By most accounts, Elizabeth Warren is likely on the shortlist of candidates being vetted as a vice-presidential candidate for Hillary Clinton. The pair not-so-privately met about a week ago, which fueled speculation that the duo would form a two-woman ticket. The Massachusetts senator certainly auditioned for the job with repeated attacks against Donald Trump, and she’s proven herself tough enough to not shy away from his continued attacks. She’ll even publicly defend Clinton against him without thinking twice.
Warren’s also got a whole host of fans, but she leans much more to the left than the presumptive Democratic nominee. And some of Clinton’s high-dollar donors aren’t happy about the possible union. There’s been no shortage of news involving Clinton’s Wall Street ties (Bernie Sanders loved repeatedly reminding everyone of his rival’s Goldman Sachs speeches), and now Politico reports that Wall Street wants to choose Clinton’s running mate. They’re even threatening to pull campaign contributions to get their way:
“If Clinton picked Warren, her whole base on Wall Street would leave her,” said one top Democratic donor who has helped raise millions for Clinton. “They would literally just say, ‘We have no qualms with you moving left, we understand all the things you’ve had to do because of Bernie Sanders, but if you are going there with Warren, we just can’t trust you, you’ve killed it.’ ”
The distaste for Warren in the banking industry is not surprising. No American politician in recent history has done more to harness the powerful anti-Wall Street sentiment that continues to rage in the country since the financial crisis of 2008. Warren created the Consumer Financial Protection Bureau that many bankers dislike, and she continues to push for far stronger regulations including breaking up the nation’s largest financial institutions into smaller, simpler pieces.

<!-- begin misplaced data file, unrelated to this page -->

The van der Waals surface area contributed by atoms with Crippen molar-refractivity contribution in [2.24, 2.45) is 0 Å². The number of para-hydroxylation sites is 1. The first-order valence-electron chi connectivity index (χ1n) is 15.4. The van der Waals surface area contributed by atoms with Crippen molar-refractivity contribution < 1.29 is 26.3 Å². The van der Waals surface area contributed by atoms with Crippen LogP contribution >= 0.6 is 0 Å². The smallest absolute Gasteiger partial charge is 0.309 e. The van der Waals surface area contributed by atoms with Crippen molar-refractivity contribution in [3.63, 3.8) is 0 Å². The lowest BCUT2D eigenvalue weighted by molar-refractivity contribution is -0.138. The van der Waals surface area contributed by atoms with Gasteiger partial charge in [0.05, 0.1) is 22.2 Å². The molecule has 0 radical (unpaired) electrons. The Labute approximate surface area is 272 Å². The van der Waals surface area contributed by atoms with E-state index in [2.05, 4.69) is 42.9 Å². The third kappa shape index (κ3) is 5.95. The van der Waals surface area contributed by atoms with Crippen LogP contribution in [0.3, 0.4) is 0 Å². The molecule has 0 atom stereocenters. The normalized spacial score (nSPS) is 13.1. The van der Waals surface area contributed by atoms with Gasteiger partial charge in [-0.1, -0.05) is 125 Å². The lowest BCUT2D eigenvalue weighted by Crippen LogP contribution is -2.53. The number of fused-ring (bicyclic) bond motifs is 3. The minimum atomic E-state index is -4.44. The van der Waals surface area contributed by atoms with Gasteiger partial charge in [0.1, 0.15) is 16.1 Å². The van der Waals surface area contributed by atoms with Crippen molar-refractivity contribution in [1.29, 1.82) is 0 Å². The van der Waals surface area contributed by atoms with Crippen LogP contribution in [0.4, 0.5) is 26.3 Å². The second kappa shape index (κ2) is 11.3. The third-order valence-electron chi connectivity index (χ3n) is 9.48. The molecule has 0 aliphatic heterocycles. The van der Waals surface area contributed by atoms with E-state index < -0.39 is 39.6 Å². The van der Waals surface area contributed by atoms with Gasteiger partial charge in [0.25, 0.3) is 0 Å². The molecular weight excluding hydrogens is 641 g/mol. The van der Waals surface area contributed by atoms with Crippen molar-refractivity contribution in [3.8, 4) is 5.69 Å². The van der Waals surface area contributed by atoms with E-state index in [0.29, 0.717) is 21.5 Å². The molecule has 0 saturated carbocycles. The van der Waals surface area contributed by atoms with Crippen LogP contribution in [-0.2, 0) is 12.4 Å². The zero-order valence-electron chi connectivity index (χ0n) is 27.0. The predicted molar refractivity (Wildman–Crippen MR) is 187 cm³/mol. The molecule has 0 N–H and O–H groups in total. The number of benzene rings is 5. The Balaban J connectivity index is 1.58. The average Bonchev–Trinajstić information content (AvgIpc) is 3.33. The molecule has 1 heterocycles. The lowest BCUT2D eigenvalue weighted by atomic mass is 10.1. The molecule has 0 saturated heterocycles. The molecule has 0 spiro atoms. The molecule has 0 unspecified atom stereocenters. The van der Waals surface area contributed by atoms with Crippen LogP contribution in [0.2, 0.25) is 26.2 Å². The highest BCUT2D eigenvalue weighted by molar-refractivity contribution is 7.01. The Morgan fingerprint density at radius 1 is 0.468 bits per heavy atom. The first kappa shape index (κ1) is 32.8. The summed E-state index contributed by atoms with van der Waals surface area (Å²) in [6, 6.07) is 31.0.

Some donors also reportedly question Warren’s loyalty and think she could be using this “VP audition” as a way to increase her power in the Senate. Then there’s a telling tidbit about how “Warren would be a nightmare to try and manage,” which shows exactly how big-dollar donors see politicians — as puppets. And of course, the description is sometimes accurate.
Overall, the piece shows how Wall Street resents Warren even more after she criticized Donald Trump for celebrating the housing crisis (which allowed him to scoop up property on the cheap). Yet these donors don’t express support for Trump. They’d like to defeat him, but they can’t stomach the thought of someone who’s as critical of their practices as Warren. Anonymous parties also fear what damage Warren could work to the economy, and they feel she wouldn’t be a good negotiator with a Republican-led Congress like, say, Joe Biden. Ultimately, Clinton has a delicate choice to make. If she picks Warren, many of Bernie Sanders’ followers are likely to join the cause. This would unify the Democratic party, but it would do so at the expense of major campaign dollars.